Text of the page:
But North Carolina has an extra provision you might not have heard about. If you have a DWI conviction on your record, your limit becomes .04%. That’s just two drinks for an average 160-pound male, and less than two for a 120-pound female.
At first this might seem pretty strict, but it’s important to know that at .04 BAC (blood alcohol concentration) you are certainly under the influence of alcohol, though not intoxicated. At .04 your inhibitions are lower, and you might have some feelings of euphoria – probably not the best attitude for driving. More important, your sense of caution is lowered and your concentration is impaired, neither of which makes driving any safer.
So why are previous DWI offenders the only ones to face the .04 limit? The answer is that it is a compromise, like all drunk driving laws. Imposing an .04 limit for everyone would mean that few people would be able to drink even that one glass of wine with dinner and be sure they were safe from arrest. That is not deemed practical in the US.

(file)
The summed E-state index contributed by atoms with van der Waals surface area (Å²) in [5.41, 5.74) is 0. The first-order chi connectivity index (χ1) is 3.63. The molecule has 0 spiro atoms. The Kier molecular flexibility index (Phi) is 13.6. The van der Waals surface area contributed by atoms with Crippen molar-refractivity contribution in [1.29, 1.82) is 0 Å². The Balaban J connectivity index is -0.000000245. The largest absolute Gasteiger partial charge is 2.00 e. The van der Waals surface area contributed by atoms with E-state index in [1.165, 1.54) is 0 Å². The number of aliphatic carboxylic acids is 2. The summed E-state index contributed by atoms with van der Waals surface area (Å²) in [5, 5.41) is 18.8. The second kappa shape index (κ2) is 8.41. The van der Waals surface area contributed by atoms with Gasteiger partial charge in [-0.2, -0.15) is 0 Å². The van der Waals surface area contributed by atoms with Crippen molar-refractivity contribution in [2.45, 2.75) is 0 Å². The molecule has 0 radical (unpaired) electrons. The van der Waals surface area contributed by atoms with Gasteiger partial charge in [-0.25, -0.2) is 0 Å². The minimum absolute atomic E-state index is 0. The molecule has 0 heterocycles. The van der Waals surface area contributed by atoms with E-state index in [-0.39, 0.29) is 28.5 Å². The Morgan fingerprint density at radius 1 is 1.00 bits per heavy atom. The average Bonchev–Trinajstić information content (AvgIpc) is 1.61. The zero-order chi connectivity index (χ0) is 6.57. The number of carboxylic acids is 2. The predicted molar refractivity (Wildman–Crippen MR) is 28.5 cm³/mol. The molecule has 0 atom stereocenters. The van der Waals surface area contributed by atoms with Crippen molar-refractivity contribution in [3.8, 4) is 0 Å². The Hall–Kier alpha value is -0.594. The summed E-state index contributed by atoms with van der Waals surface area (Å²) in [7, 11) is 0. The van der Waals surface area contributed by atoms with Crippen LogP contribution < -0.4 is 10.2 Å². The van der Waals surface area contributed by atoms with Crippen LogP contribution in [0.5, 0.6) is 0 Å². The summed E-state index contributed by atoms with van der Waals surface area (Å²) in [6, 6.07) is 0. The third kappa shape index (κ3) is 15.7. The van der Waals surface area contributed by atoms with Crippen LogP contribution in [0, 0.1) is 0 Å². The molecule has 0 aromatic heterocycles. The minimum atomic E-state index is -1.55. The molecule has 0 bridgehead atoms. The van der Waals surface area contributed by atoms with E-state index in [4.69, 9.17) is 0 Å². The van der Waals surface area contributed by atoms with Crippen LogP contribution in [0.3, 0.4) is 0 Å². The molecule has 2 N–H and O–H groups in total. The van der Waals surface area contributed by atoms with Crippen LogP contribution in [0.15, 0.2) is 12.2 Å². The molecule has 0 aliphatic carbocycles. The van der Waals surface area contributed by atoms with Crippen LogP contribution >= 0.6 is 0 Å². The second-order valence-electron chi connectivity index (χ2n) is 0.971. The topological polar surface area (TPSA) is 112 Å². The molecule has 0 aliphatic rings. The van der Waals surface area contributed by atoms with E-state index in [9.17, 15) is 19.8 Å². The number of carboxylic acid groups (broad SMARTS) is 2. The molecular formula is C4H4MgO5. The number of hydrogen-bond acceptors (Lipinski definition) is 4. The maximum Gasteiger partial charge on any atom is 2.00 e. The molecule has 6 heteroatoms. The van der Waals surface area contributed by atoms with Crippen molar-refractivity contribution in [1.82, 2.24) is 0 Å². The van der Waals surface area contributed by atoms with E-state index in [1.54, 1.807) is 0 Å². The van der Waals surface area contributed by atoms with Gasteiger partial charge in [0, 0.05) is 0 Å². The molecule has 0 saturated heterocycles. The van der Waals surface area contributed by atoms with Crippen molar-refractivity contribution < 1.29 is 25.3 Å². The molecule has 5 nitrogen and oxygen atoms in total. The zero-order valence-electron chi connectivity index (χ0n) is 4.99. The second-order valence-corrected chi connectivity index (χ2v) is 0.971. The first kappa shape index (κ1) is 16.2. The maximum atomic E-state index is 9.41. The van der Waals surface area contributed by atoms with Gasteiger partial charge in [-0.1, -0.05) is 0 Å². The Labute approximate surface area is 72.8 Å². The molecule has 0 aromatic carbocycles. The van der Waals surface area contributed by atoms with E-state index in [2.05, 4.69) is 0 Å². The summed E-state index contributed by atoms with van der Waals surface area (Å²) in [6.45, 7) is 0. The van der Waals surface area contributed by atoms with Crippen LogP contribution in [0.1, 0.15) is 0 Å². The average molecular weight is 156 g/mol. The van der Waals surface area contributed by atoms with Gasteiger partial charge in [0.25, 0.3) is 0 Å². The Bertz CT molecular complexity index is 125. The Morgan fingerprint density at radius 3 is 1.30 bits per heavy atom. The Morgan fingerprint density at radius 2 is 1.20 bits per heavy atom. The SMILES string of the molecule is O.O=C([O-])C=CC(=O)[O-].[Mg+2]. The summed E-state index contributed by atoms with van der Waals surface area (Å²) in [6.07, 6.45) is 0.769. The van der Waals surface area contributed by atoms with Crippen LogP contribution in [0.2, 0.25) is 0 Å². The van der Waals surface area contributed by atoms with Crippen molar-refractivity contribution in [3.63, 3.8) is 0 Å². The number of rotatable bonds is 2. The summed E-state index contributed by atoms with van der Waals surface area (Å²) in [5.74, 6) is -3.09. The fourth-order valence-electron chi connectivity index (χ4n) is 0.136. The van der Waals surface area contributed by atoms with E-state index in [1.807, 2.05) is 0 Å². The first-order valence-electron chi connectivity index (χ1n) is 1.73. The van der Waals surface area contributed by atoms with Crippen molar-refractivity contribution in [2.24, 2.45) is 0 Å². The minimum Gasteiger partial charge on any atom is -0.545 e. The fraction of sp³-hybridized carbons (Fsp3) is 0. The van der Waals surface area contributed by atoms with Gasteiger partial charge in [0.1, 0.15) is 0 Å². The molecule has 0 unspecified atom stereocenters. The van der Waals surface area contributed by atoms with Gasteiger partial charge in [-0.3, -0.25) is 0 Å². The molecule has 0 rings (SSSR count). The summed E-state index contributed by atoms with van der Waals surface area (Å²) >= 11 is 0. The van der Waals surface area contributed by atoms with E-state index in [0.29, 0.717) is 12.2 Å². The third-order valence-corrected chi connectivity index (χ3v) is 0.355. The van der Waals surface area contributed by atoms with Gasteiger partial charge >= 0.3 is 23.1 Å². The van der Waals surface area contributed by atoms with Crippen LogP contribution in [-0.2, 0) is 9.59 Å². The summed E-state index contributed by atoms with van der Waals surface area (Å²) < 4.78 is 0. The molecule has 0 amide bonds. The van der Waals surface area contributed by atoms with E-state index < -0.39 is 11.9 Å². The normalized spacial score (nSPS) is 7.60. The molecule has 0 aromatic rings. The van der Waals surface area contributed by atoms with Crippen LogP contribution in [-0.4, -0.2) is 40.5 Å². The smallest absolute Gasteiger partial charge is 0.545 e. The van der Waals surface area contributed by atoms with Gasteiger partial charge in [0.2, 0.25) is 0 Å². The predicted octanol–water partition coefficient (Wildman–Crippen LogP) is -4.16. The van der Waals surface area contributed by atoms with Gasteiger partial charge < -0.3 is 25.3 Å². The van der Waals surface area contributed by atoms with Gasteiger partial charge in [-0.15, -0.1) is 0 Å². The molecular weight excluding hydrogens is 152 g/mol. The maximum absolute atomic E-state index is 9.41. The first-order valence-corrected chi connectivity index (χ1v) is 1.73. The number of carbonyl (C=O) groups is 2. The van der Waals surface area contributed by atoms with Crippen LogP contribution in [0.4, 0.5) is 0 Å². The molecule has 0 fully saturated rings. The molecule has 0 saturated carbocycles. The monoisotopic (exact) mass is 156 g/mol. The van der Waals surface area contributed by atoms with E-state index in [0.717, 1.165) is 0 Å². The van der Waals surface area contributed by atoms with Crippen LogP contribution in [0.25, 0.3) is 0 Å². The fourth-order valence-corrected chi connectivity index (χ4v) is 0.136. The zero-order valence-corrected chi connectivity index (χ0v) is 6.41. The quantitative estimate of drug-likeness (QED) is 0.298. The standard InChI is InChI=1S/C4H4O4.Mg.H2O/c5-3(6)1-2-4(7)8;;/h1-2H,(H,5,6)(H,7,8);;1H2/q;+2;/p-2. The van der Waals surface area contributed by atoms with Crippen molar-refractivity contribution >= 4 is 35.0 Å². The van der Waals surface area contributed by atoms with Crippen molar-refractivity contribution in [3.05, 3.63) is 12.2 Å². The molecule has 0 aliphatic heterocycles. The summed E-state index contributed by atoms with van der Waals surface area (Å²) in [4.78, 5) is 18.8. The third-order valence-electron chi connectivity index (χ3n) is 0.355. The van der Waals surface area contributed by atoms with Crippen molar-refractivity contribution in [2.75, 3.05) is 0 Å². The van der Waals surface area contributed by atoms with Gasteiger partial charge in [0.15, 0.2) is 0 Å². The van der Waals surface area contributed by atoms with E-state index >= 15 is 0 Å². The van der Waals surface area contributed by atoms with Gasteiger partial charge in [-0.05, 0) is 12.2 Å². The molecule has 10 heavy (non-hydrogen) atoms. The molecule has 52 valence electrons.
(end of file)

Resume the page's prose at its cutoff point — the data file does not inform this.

Some countries do have zero tolerance: Brazil, Hungary, and Saudi Arabia can arrest drivers with any alcohol in their system at all. A level of .02 is the limit in China and Sweden. But in the US the National Transportation Safety Board (NTSB) called for a reduction to .05 for the national limit, and got little support. Even MADD called the lower limit unrealistic.
However, persons who already have a DWI under their belt have shown a serious lack of judgment, enough so that the state of North Carolina deems the lower limit justified. At that limit, almost any drinking is discouraged. There is some leeway, but two good drinks will probably get you arrested unless you allow a lot of time for the effects to dissipate. And that, of course is the idea.
North Carolina’s DWI laws are on the complex side, and the best time to comprehend their ins and outs is not while you are facing a drunk driving charge. So stay away from alcohol while driving, and you can pay the numbers no heed.